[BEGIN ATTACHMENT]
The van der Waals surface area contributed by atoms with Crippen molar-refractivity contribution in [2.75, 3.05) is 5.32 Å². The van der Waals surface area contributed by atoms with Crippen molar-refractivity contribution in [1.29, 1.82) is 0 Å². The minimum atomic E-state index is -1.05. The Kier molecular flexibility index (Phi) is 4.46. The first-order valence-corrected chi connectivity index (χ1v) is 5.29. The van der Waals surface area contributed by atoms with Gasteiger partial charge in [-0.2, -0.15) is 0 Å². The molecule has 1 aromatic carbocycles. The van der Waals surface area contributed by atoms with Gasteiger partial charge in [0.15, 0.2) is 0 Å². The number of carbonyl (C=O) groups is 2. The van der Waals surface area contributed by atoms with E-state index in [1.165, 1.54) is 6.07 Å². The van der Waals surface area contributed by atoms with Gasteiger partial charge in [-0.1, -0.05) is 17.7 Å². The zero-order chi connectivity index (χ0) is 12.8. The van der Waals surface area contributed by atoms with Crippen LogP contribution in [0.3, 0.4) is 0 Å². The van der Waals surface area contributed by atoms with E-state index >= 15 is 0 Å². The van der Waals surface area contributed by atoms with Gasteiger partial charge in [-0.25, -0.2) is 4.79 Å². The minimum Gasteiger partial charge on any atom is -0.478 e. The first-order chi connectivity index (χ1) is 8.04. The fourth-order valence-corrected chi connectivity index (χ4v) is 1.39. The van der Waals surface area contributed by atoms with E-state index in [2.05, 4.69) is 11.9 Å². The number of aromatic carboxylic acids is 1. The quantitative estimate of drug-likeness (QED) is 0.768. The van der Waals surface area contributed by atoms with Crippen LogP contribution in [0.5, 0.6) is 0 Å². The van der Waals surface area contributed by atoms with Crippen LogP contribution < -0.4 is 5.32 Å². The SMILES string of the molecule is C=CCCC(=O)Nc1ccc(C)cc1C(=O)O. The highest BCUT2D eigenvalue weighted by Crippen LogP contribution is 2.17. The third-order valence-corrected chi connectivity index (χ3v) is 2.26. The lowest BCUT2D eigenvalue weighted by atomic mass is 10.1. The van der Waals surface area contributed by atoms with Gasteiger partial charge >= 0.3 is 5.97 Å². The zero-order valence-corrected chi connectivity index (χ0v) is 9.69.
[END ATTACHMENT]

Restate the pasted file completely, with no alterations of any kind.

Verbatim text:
The van der Waals surface area contributed by atoms with Crippen molar-refractivity contribution in [2.75, 3.05) is 5.32 Å². The van der Waals surface area contributed by atoms with Crippen molar-refractivity contribution in [1.29, 1.82) is 0 Å². The minimum atomic E-state index is -1.05. The Kier molecular flexibility index (Phi) is 4.46. The first-order valence-corrected chi connectivity index (χ1v) is 5.29. The van der Waals surface area contributed by atoms with Gasteiger partial charge in [-0.2, -0.15) is 0 Å². The molecule has 1 aromatic carbocycles. The van der Waals surface area contributed by atoms with Gasteiger partial charge in [0.15, 0.2) is 0 Å². The number of carbonyl (C=O) groups is 2. The van der Waals surface area contributed by atoms with E-state index in [1.165, 1.54) is 6.07 Å². The van der Waals surface area contributed by atoms with Gasteiger partial charge in [-0.1, -0.05) is 17.7 Å². The zero-order chi connectivity index (χ0) is 12.8. The van der Waals surface area contributed by atoms with Crippen LogP contribution in [0.3, 0.4) is 0 Å². The van der Waals surface area contributed by atoms with E-state index >= 15 is 0 Å². The van der Waals surface area contributed by atoms with Gasteiger partial charge in [-0.25, -0.2) is 4.79 Å². The minimum Gasteiger partial charge on any atom is -0.478 e. The first-order chi connectivity index (χ1) is 8.04. The fourth-order valence-corrected chi connectivity index (χ4v) is 1.39. The van der Waals surface area contributed by atoms with E-state index in [2.05, 4.69) is 11.9 Å². The number of aromatic carboxylic acids is 1. The quantitative estimate of drug-likeness (QED) is 0.768. The van der Waals surface area contributed by atoms with Crippen LogP contribution in [0.5, 0.6) is 0 Å². The van der Waals surface area contributed by atoms with Crippen LogP contribution < -0.4 is 5.32 Å². The SMILES string of the molecule is C=CCCC(=O)Nc1ccc(C)cc1C(=O)O. The highest BCUT2D eigenvalue weighted by Crippen LogP contribution is 2.17. The third-order valence-corrected chi connectivity index (χ3v) is 2.26. The lowest BCUT2D eigenvalue weighted by atomic mass is 10.1. The van der Waals surface area contributed by atoms with Gasteiger partial charge >= 0.3 is 5.97 Å². The zero-order valence-corrected chi connectivity index (χ0v) is 9.69.